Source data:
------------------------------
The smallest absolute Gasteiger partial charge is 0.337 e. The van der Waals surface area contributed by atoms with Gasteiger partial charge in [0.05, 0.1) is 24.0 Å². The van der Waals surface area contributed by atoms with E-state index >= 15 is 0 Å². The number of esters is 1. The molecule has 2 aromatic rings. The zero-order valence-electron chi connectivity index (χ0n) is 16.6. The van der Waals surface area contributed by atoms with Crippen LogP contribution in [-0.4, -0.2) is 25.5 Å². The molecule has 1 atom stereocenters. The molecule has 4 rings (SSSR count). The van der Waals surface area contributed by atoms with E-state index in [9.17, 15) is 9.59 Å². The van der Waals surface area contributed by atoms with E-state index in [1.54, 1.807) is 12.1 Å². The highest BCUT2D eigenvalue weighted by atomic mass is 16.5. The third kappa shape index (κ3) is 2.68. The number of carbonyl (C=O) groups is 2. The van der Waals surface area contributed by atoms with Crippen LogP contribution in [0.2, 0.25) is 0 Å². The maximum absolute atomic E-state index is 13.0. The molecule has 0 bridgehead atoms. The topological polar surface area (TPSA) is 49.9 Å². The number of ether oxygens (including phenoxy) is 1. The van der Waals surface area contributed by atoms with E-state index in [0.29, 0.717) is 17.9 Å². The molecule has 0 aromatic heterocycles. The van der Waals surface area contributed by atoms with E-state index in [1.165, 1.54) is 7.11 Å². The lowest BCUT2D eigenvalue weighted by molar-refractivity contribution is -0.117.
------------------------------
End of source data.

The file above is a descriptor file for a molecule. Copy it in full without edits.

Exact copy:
The smallest absolute Gasteiger partial charge is 0.337 e. The van der Waals surface area contributed by atoms with Gasteiger partial charge in [0.05, 0.1) is 24.0 Å². The van der Waals surface area contributed by atoms with E-state index >= 15 is 0 Å². The number of esters is 1. The molecule has 2 aromatic rings. The zero-order valence-electron chi connectivity index (χ0n) is 16.6. The van der Waals surface area contributed by atoms with Crippen LogP contribution in [-0.4, -0.2) is 25.5 Å². The molecule has 1 atom stereocenters. The molecule has 4 rings (SSSR count). The van der Waals surface area contributed by atoms with E-state index in [9.17, 15) is 9.59 Å². The van der Waals surface area contributed by atoms with E-state index in [1.54, 1.807) is 12.1 Å². The highest BCUT2D eigenvalue weighted by atomic mass is 16.5. The third kappa shape index (κ3) is 2.68. The number of carbonyl (C=O) groups is 2. The van der Waals surface area contributed by atoms with Crippen LogP contribution in [0.2, 0.25) is 0 Å². The maximum absolute atomic E-state index is 13.0. The molecule has 0 bridgehead atoms. The topological polar surface area (TPSA) is 49.9 Å². The number of ether oxygens (including phenoxy) is 1. The van der Waals surface area contributed by atoms with E-state index in [0.29, 0.717) is 17.9 Å². The molecule has 0 aromatic heterocycles. The van der Waals surface area contributed by atoms with E-state index in [1.165, 1.54) is 7.11 Å². The lowest BCUT2D eigenvalue weighted by molar-refractivity contribution is -0.117.